Weaving hand spun cotton on a back-strap loom.
The end product is a single loop of fabric. To make a cushma, the top of the loop can be sewn shut, leaving openings for head and arms. Smaller pieces serve as shichakentsi, the traditional skirt worn by Matsigenka women and girls, or as tsagompirentsi, baby slings. A slightly larger open-loopshichakentsi serves as a kind of all-purpose tube-toga that can be slung elegantly over one arm when standing. When sitting, the taut tube becomes a kind of cross-legged armchair with full lower back support. It also doubles as a blanket, a mosquito net, a sun visor, and a sling for carrying toddler children or firewood: far more useful than a mere towel.
The all-purpose Matsigenka tube-toga: For any Hitchhiker’s Guide fans out there, this is way more useful than a towel!
The simplest cushma designs contain only alternating rows of reddish-brown stripes, obtained by dyeing selected warp threads with the bark of potsotaroki(Tapirira guianensis), a large rainforest tree in the mango family. Men’s cushmas are sewn shut with the stripes aligned vertically, while women’s garments have horizontal stripes. In some regions, the local style is to dye the entire tunic reddish-brown, a design other Matsigenka jokingly refer to as “deer cushma.” More complex weaves incorporating geometric motifs are obtained by adding supplementary, dyed weft layers, however this more difficult work is generally reserved for smaller pieces, notably woven cotton bags (tsagi).
All-red “deer cushma” worn by a visitor from a distant settlement
Sometimes, a plain woven cushma is painted in geometric designs, obtained by first tracing the motifs with a turmeric-like yellow root and then applying special black mud onto this fixer base. Shamans say these geometric designs were obtained from the Sangariite guardian spirits who appear in visions induced by ayahuasca and other plants.
Mariano Vicente Kicha (1930?-2012) painting ayahuasca-inspired geometric designs on the spectacular cushma he wears in the film, The Spirit Hunters.
According to Matisgenka mythology, there was a time when women did not have to suffer to obtain cotton thread. For Heto, the “Spider Woman” still walked the earth in human form. She spun cotton effortlessly from her own belly button. Her brother, however, jealously guarded her secret and made her work endlessly for his own profit, with no respite or joy for her. He also refused the advances of several Matsigenka suitors interested in marrying her. She lived in a kind of never-ending ‘cage’ of ritual seclusion, enforced labor and abuse. Finally, in exhaustion and agony, she escaped her toils by becoming a spider. If her jealous brother had allowed her to marry, then Matsigenka women would have inherited Spider Woman’s miraculous, natural spinning ability.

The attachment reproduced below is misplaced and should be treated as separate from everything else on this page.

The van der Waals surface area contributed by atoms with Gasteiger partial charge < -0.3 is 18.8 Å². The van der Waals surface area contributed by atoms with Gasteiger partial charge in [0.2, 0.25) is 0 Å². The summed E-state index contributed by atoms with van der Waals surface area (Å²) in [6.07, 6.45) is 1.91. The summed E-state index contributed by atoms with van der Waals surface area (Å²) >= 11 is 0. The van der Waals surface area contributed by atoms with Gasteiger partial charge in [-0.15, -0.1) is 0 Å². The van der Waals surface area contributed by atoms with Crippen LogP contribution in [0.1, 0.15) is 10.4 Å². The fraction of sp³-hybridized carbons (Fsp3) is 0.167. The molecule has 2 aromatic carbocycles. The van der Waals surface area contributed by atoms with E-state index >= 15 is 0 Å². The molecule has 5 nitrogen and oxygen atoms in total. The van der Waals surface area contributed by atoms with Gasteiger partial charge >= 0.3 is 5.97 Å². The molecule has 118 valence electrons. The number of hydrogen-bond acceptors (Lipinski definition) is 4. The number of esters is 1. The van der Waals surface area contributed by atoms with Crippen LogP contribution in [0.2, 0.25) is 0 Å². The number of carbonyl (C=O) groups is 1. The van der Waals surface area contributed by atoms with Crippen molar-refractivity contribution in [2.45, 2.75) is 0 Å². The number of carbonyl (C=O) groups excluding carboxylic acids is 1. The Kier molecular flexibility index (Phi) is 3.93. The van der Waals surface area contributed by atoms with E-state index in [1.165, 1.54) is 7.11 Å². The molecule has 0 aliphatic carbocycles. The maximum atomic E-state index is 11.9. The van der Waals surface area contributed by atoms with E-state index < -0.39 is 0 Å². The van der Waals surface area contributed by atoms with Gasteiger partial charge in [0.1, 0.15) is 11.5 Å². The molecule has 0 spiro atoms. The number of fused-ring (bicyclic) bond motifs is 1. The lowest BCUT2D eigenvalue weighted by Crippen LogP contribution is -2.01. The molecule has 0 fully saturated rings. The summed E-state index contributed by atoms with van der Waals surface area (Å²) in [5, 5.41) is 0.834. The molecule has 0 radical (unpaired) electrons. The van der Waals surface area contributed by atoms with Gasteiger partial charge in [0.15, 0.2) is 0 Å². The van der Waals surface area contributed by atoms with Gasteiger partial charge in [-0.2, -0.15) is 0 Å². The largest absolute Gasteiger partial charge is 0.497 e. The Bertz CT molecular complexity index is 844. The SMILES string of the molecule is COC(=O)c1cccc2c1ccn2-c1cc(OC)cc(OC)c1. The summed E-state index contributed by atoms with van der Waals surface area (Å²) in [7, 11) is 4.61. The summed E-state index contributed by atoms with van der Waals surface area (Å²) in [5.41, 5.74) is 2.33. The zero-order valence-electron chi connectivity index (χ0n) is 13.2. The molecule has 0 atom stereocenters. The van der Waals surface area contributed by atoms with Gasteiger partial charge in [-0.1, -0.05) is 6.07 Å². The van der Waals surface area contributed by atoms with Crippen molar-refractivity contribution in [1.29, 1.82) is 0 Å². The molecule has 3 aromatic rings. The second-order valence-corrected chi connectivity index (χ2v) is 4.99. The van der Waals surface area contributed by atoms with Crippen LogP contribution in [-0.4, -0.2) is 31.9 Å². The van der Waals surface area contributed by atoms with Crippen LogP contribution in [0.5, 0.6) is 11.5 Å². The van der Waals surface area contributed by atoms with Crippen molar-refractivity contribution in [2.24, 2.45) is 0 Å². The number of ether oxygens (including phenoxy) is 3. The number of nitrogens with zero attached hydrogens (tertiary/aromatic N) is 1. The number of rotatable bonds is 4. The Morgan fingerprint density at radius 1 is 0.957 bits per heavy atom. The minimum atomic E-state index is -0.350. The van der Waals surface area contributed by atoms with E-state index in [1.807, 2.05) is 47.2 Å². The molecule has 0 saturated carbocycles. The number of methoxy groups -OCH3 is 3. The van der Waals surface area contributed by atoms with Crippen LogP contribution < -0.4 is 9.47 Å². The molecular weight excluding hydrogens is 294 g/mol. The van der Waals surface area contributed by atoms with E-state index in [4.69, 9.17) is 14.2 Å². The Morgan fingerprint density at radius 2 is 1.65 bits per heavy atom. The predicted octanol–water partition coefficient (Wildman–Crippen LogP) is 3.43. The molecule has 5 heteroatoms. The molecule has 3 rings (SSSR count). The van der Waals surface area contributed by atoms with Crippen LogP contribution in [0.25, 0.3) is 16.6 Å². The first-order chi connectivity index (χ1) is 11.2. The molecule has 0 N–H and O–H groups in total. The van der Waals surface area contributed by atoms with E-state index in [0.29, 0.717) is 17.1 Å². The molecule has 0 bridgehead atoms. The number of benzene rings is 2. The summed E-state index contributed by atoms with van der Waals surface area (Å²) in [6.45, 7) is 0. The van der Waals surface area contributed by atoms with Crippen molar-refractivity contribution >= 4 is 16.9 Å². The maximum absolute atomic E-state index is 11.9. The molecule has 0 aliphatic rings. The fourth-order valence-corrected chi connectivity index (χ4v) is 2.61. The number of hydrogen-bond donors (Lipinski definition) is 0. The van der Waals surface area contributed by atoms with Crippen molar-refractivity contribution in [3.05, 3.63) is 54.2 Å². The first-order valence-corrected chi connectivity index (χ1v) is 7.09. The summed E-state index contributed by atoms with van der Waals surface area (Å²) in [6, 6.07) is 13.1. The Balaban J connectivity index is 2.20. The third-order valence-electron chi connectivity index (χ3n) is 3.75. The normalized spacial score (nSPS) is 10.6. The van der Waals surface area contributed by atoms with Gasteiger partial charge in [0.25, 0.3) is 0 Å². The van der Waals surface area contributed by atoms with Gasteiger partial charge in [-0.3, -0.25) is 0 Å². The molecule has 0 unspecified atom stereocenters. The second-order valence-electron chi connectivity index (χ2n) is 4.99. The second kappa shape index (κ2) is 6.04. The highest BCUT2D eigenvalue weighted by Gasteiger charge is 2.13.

Instead, Shanuiva has had to labor for months, hand-spinning miles of cotton thread to make the beautiful and practical garments that will soon be worn by her husband and children. But unlike the unfortunate Spider Woman, Shanuiva’s toils have come to an end for now, as she emerges from her seclusion to enjoy the music, the festivities, the frothy manioc beer, the moonlit night and the flock of young suitors who have come courting.
Shanuiva in a full-length cushma a decade after her initiation.
Source: Notes from the Ethnoground http://ethnoground.blogspot.com.au/2014/02/gift-of-spider-woman-spinning-weaving.html
First published as “Gift of the Spider Woman: Spinning and weaving among the Matsigenka,” pp. 39-56 in: Enigmatic Textile Art of the Peruvian Amazon: Ashaninka – Matsiguenka – Yanesha – Yine, edited by Gredna Landolt Pardo. Lima: Cotton Knit S.A.C. (2006).